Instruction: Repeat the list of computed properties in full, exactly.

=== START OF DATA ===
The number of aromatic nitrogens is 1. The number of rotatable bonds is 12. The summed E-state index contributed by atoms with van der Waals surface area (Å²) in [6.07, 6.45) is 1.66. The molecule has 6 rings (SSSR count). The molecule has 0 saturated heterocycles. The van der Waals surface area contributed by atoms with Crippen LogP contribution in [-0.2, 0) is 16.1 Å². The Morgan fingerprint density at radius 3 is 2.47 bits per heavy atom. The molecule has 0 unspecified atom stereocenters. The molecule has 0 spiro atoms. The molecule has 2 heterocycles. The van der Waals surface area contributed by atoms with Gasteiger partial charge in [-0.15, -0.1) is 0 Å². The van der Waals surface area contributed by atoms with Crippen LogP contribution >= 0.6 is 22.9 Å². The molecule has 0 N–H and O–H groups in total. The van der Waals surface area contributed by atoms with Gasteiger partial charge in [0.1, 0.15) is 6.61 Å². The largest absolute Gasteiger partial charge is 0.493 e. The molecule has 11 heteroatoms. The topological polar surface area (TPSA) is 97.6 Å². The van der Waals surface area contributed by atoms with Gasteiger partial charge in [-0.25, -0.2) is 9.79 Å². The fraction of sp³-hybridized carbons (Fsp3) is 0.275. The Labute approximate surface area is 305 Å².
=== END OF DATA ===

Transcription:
The number of aromatic nitrogens is 1. The number of rotatable bonds is 12. The summed E-state index contributed by atoms with van der Waals surface area (Å²) in [6.07, 6.45) is 1.66. The molecule has 6 rings (SSSR count). The molecule has 0 saturated heterocycles. The van der Waals surface area contributed by atoms with Crippen LogP contribution in [-0.2, 0) is 16.1 Å². The Morgan fingerprint density at radius 3 is 2.47 bits per heavy atom. The molecule has 0 unspecified atom stereocenters. The molecule has 0 spiro atoms. The molecule has 2 heterocycles. The van der Waals surface area contributed by atoms with Gasteiger partial charge in [-0.15, -0.1) is 0 Å². The van der Waals surface area contributed by atoms with Crippen LogP contribution >= 0.6 is 22.9 Å². The molecule has 0 N–H and O–H groups in total. The van der Waals surface area contributed by atoms with Gasteiger partial charge in [0.1, 0.15) is 6.61 Å². The largest absolute Gasteiger partial charge is 0.493 e. The molecule has 11 heteroatoms. The topological polar surface area (TPSA) is 97.6 Å². The van der Waals surface area contributed by atoms with Gasteiger partial charge in [-0.25, -0.2) is 9.79 Å². The fraction of sp³-hybridized carbons (Fsp3) is 0.275. The Labute approximate surface area is 305 Å².